March 8th, 2018
What I Learned About TypeScript
January 6th, 2018
Angular 5 First Impressions
November 24th, 2018
When I learned AngularJS on my first software development team (June 2017), the biggest adjustment from JQuery was the addition of lifecycles for webpages. With modern front-end libraries and frameworks such as React and Angular, lifecycles are commonplace. Although late to the party, in June 2017 they were brand new to me. This post looks at the lifecycles introduced in the Angular framework. In a future post I will look at lifecycles in React, drawing comparisons between the two front-end approaches.
March 17th, 2018
Creating a MEAN Stack Prototype
Much of my work lately has been in preparation for a personal website that I'm going to build (and where this blog post will call home!). The website is going to contain my resume, blog posts, and more. I am really excited to get started building it!
May 23rd, 2018
November 5th, 2020
Building a Reusable React Component Library
For developers working on multiple React applications or working for an organization that uses React, there are benefits to using reusable component libraries. Component libraries are shared amongst applications and contain generic components such as buttons, accordions, and form elements. Besides the obvious benefit of code reuse, component libraries help enforce organizational style guides and allow developers to easily iterate on components used in all their applications. Component library setup is easy and can save a lot of front-end development time in the long run.
January 27th, 2018
Angular 5 Routing & Lazy Loading Modules
I recently started working on an Angular 5 framework prototype. The project is a single page web application that displays cat pictures! It has a few tabs you can click on that change the application state. When first setting up the application, I created the routes corresponding to each tab.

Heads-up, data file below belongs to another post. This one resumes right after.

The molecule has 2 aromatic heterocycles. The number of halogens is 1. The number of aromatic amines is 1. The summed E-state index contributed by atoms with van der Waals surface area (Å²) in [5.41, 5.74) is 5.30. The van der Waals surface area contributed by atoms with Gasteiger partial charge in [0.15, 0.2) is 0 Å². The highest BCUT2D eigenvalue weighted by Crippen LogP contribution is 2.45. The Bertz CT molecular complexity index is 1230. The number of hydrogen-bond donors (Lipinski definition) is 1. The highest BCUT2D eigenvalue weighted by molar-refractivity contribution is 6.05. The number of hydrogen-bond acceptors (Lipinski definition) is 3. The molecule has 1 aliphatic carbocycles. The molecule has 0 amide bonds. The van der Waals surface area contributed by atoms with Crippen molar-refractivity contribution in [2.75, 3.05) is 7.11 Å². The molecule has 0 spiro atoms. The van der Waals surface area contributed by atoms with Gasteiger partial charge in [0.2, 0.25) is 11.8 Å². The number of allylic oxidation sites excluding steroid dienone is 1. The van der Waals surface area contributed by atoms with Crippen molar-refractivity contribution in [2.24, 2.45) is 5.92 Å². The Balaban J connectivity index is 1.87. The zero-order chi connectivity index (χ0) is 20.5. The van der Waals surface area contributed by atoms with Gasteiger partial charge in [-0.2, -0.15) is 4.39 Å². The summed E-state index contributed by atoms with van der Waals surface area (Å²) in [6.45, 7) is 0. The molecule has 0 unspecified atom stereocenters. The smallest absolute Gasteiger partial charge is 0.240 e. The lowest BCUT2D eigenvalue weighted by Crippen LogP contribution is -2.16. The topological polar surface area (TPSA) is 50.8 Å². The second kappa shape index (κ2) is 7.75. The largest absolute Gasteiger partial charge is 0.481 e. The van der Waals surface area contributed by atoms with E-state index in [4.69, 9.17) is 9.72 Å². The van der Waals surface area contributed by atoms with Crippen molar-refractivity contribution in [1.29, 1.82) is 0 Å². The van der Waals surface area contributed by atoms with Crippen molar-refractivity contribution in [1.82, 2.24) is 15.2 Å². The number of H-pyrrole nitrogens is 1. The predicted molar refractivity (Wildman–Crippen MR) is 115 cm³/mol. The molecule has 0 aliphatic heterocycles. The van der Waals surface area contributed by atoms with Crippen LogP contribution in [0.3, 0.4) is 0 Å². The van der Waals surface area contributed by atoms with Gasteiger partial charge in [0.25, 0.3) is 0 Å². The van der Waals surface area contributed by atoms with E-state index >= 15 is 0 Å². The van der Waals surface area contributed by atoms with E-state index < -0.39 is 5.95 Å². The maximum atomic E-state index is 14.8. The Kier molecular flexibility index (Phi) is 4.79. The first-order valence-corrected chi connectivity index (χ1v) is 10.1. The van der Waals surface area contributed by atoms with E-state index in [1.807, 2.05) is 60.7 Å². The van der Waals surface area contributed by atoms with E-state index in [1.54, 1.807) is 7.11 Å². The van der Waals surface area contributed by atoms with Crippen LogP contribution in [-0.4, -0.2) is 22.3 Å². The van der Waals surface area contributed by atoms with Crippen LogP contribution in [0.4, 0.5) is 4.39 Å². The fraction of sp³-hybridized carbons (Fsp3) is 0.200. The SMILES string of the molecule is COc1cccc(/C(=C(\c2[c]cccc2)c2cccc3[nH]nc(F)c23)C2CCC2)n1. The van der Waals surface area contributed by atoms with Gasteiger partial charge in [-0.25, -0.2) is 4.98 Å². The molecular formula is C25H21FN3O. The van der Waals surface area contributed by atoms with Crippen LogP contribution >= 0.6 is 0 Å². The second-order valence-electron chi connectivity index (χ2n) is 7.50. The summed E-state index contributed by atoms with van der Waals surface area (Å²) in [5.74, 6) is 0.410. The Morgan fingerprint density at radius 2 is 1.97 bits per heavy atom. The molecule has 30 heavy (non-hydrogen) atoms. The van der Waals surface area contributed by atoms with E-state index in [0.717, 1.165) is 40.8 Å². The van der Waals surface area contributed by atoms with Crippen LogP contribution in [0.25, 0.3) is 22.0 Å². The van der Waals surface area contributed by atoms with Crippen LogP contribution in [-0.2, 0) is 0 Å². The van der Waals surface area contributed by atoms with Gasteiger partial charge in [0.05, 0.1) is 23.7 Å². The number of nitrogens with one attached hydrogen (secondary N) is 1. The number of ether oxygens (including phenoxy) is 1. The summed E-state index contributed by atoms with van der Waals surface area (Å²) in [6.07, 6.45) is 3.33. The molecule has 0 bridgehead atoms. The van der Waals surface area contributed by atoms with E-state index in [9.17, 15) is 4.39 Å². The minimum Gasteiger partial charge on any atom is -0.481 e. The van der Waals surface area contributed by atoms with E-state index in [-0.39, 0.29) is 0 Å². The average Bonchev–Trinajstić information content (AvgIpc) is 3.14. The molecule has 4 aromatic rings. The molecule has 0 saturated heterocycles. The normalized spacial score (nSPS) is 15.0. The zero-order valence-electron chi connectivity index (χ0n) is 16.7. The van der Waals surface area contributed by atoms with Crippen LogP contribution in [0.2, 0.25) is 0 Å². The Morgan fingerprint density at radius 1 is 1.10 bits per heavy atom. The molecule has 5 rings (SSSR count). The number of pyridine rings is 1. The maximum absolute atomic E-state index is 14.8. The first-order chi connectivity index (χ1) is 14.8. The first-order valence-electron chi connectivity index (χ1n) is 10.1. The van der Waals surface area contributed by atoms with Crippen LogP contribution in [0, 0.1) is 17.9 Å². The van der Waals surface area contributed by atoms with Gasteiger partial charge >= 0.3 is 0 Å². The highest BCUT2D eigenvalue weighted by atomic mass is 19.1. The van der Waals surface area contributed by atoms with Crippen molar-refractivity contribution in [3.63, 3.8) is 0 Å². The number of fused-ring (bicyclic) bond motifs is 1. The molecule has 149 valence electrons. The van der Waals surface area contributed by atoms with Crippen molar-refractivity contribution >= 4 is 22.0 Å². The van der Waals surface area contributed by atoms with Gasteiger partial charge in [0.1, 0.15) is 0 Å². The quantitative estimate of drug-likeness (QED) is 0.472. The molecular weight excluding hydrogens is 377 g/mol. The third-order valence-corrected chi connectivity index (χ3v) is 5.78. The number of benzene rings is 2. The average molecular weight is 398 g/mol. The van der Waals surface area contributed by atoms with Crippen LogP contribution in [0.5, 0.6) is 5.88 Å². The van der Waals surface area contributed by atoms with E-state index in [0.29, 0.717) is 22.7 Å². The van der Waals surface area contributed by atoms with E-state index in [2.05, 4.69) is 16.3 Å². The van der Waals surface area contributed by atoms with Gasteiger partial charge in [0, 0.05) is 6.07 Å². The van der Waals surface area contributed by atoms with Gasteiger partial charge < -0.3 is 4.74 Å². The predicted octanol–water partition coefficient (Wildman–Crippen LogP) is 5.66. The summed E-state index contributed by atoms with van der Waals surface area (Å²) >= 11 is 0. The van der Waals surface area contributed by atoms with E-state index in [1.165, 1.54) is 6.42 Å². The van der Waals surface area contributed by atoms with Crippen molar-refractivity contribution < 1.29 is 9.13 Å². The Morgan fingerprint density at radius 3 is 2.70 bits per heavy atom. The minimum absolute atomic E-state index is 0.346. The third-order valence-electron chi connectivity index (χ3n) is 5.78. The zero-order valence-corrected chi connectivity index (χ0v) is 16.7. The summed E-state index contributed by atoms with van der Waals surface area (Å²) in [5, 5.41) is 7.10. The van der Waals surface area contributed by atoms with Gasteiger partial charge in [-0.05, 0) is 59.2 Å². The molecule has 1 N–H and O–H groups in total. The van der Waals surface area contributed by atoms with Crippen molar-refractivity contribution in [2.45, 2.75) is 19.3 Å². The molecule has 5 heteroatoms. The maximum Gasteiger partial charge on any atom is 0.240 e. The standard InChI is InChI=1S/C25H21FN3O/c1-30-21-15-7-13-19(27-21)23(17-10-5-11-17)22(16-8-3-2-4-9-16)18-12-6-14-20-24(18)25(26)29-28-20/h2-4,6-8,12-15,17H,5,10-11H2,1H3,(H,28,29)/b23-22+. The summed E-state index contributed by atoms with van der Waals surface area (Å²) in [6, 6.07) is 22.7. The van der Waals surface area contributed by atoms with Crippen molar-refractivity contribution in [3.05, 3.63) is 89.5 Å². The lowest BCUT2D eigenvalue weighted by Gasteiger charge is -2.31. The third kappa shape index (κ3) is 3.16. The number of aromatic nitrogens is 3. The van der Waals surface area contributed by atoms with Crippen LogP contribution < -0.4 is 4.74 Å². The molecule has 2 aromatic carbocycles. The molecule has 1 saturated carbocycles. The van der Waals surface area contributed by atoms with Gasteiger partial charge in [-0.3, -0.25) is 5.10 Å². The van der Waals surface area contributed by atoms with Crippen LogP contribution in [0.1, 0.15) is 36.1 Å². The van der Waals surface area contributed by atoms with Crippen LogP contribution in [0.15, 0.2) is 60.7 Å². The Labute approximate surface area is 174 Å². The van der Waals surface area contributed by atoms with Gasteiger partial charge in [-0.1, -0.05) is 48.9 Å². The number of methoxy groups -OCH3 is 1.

First I made an Angular component that has an HTML template for all the tabs.
January 19th, 2019
In a previous article I looked at lifecycles in the Angular framework. This post looks at lifecycles in React, a front-end library first released in 2013 by Facebook (after AngularJS and before Angular). If you want to learn more about React, I've written multiple posts about it in the past (including an introduction to the basics).
I enjoy working in React more than Angular nowadays. React feels simpler for developing website components. As this post reveals, the lifecycles of React components are equally simple.
March 12th, 2019
Angular: Default vs. OnPush Change Detection
In the last few months I've written articles about lifecyles in React and Angular. Certain lifecycles in React and Angular are triggered by their respective change detection mechanisms. In React the change detection mechanism is triggered whenever a components state changes or the properties passed from a parent component change. In Angular the change detection mechanism is triggered whenever a DOM event occurs or values used in the component template are mutated (along with async code returning, timeouts completing, etc.).
Angular also allows developers to change the change detection strategy on a per-component basis. This post explores the two change detection strategies -
August 18th, 2019
Revisiting Type Equality
In this article I'm revisiting the concept of type equality. Type equality is a topic that software engineers learn early on in their careers. Similar to any other profession, it's beneficial to go back to the basics for practice. Professional basketball players practice layups before each game. Professional programmers should work at the basics as well. I spent this past week re-learning type equality in 13 different languages. In the process I've reaffirmed my knowledge and gained new insights. The rest of this article discusses my findings.
January 14th, 2018
The Shadow Dom
A shadow DOM results in modularization by removing its contents from the main Document Object Model. The shadow DOM is attached onto an existing HTML element using the
Element.attachShadow() function2. You can then add new HTML code or
<style> elements containing CSS to the shadow DOM. All of the styles and HTML specified in the shadow DOM are hidden from the outer HTML implementation. Shadow DOM helps avoid CSS style conflicts, HTML
id overlaps, and more!